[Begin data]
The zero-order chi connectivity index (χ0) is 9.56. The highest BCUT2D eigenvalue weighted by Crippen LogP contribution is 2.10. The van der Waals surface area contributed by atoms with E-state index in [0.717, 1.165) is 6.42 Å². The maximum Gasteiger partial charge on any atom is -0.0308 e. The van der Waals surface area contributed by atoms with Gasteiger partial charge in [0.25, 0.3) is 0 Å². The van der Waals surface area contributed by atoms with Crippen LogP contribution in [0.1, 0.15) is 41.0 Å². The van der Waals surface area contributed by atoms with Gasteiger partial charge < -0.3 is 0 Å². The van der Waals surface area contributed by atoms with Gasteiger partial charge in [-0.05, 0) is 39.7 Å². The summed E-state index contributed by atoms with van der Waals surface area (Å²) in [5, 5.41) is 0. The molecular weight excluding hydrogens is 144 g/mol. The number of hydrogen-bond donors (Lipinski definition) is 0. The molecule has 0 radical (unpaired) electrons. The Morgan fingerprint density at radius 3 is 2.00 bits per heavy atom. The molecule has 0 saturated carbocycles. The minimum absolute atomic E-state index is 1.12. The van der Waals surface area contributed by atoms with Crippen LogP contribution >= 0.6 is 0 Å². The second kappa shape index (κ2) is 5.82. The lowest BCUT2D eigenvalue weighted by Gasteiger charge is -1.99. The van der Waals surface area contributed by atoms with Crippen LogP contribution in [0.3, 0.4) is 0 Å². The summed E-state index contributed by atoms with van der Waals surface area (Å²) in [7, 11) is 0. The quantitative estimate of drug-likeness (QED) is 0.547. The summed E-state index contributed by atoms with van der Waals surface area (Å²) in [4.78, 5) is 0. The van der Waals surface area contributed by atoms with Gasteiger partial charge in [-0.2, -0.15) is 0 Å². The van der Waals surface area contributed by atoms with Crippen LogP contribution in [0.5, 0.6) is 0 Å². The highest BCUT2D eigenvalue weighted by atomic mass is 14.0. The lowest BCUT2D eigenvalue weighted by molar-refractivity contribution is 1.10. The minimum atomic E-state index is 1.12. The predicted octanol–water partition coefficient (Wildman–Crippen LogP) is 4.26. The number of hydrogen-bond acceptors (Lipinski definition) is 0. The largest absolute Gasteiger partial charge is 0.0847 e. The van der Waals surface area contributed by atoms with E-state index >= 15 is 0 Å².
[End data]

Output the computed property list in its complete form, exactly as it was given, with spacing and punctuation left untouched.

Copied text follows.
The zero-order chi connectivity index (χ0) is 9.56. The highest BCUT2D eigenvalue weighted by Crippen LogP contribution is 2.10. The van der Waals surface area contributed by atoms with E-state index in [0.717, 1.165) is 6.42 Å². The maximum Gasteiger partial charge on any atom is -0.0308 e. The van der Waals surface area contributed by atoms with Gasteiger partial charge in [0.25, 0.3) is 0 Å². The van der Waals surface area contributed by atoms with Crippen LogP contribution in [0.1, 0.15) is 41.0 Å². The van der Waals surface area contributed by atoms with Gasteiger partial charge < -0.3 is 0 Å². The van der Waals surface area contributed by atoms with Gasteiger partial charge in [-0.05, 0) is 39.7 Å². The summed E-state index contributed by atoms with van der Waals surface area (Å²) in [5, 5.41) is 0. The molecular weight excluding hydrogens is 144 g/mol. The number of hydrogen-bond donors (Lipinski definition) is 0. The molecule has 0 radical (unpaired) electrons. The Morgan fingerprint density at radius 3 is 2.00 bits per heavy atom. The molecule has 0 saturated carbocycles. The minimum absolute atomic E-state index is 1.12. The van der Waals surface area contributed by atoms with Crippen LogP contribution >= 0.6 is 0 Å². The second kappa shape index (κ2) is 5.82. The lowest BCUT2D eigenvalue weighted by Gasteiger charge is -1.99. The van der Waals surface area contributed by atoms with Crippen LogP contribution in [0.3, 0.4) is 0 Å². The summed E-state index contributed by atoms with van der Waals surface area (Å²) in [7, 11) is 0. The quantitative estimate of drug-likeness (QED) is 0.547. The summed E-state index contributed by atoms with van der Waals surface area (Å²) in [4.78, 5) is 0. The van der Waals surface area contributed by atoms with Gasteiger partial charge in [-0.2, -0.15) is 0 Å². The van der Waals surface area contributed by atoms with Crippen LogP contribution in [0.5, 0.6) is 0 Å². The highest BCUT2D eigenvalue weighted by atomic mass is 14.0. The lowest BCUT2D eigenvalue weighted by molar-refractivity contribution is 1.10. The minimum atomic E-state index is 1.12. The predicted octanol–water partition coefficient (Wildman–Crippen LogP) is 4.26. The number of hydrogen-bond acceptors (Lipinski definition) is 0. The largest absolute Gasteiger partial charge is 0.0847 e. The van der Waals surface area contributed by atoms with E-state index >= 15 is 0 Å².